In 2000 I was invited to take part in a workshop to investigate whether documentary films could be the starting point for something involving the new media: a website, a CD-ROM or something interactive. The initiative came from the Fund for Cultural Broadcasting Productions (Stifo) and the Sandberg Institute. During the course of one year, filmmakers, graphic designers and web designers would attend lectures by experts and set up joint projects. This would eventually lead to my own website about the island of Tiengemeten, in collaboration with Fred Inklaar and Tigran Spaan.

We first met on 30 May, 2000, and would continue in September. New media were actually pretty new back then. I thought it would be useful if I were to try out some things independently from the workshop. Sometime during that summer I started to design my own website. In Frontpage, of course, in those days the most commonly used program for making your own website. The oldest file I can still find on my computer today is dated 9 August, 2000, 12:40 hours. It’s a background design for the homepage: blades of grass that I had simply drawn with the mouse. You stuck the bitmap picture as a background behind your text and you could choose how to repeat the picture until you had filled the screen.

I called the site Digna Sinke’s Secret Archive. There was a Dutch and an English version from the start. The starting point was the organization of my records in the fifteen cabinets in my basement which I had labelled with letters (high cabinets) and Roman numerals (low cabinets). And of course I keep a database of all that is in there.

The secret archive: what?

But the time of innocent simplicity is far behind us now. These days a website has to be compatible with all platforms and meet all kinds of rather complicated requirements if you want to be able to be found through Google. A kind of format has now been designed in WordPress which I have to fill out myself, of course. Most of what used to be on the site can still be found on it today, but now neatly accessible through a menu. In fact, there is a lot more on it, and some references to my cabinets are still there, but the backgrounds were no longer drawn by mouse and the colourful boxes have also disappeared. The other day someone told me he had tried to find the old-style website, he had liked it, but it was gone. That is why I wrote this.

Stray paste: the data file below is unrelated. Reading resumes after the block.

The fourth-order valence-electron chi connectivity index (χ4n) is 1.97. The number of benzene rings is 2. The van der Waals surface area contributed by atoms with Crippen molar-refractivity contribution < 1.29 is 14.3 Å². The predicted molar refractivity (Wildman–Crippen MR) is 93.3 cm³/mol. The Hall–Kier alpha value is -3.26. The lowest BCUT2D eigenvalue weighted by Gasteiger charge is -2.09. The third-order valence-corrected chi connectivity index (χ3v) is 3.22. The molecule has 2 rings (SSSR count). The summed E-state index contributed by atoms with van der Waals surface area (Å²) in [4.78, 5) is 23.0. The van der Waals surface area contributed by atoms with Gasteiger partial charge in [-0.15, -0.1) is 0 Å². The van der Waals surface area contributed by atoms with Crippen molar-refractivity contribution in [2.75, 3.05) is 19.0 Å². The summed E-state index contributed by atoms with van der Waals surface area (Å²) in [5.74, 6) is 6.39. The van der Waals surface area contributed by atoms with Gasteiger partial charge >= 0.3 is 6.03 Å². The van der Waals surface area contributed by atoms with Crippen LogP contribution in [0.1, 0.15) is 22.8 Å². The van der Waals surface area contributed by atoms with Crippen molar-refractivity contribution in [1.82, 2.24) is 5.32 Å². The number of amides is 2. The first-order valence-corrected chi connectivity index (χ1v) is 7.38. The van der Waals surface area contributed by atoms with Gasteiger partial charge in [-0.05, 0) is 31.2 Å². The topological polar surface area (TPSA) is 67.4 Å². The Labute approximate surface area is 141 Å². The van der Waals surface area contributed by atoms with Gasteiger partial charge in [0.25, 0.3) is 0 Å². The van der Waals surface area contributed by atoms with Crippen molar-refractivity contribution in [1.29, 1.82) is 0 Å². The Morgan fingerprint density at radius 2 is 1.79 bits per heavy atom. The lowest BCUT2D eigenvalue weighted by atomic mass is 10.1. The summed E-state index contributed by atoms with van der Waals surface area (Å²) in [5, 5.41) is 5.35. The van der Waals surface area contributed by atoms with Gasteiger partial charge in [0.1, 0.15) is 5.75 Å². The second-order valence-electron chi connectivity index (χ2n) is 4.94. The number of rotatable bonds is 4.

BALCONY SCENES | 15th October 2000

text is in cabinet Z, photograph in cabinet D, photo album section

On Sunday 15th October 2000 the manifestation BALCONY SCENES ( SPEECH AMONG THE FLOWERPOTS) took place in the town of Apeldoorn, Sjaak Langenberg’s project. From eight different balconies Hans Aarsman, Kader Abdolah, Vincent Bijlo, Wim Cuyvers, Piet Meeuse, Hans Venhuizen, Bart Vos and I (Digna Sinke) delivered a speech. I got to stand on the balcony of the Vosselmanstraat police station.

It was a special occasion, not in the least because a large group of people became a curious company of city dwellers. It was a grey day in October. At the end of the afternoon it even began to drizzle a bit. But there was an enchanting variety in balconies, in speakers and in what was said.

(In the meantime Sjaak Langenberg has launched his own website where you can find information on this project. Go to:

*I wrote this text in 2000. Of the buildings in Apeldoorn I described not many are left today. If I had too much time, I should walk through the entire town with my all my local sugar packets to see which buildings are still standing.


Download PDF: Balcony scenes ENG


Groeneveld Lecture, 4 November 2016

Press Release

Groeneveld Prize 2016 awarded to Digna Sinke

This year’s Groeneveld Prize has been be awarded to filmmaker Digna Sinke, born in Zeeland province, but long since based in Amsterdam.

The judges’ report praises Digna for the way she draws attention in her work, now consisting of 25 films made over a period of 45 years, to the meaning of the natural landscape. Not only in her documentaries dealing with the development of the natural landscape – such as her film about the transformation of agricultural land to a new natural environment on the island of Tiengemeten, and her recent film Below the Surface about the plan to give Zeeland’s Hedwigepolder back to the sea – but also in her other films, the landscape often plays a special part.

The award will be presented at Castle Groeneveld in Baarn on 4 November 2016. The award includes a prize of € 5,000.

Since 2000 the Groeneveld Prize has been awarded annually to an individual or organisation that has made a significant contribution to the debate about the green environment and has done so in an original, critical manner.


Download de hele lezing

(sorry, not yet translated)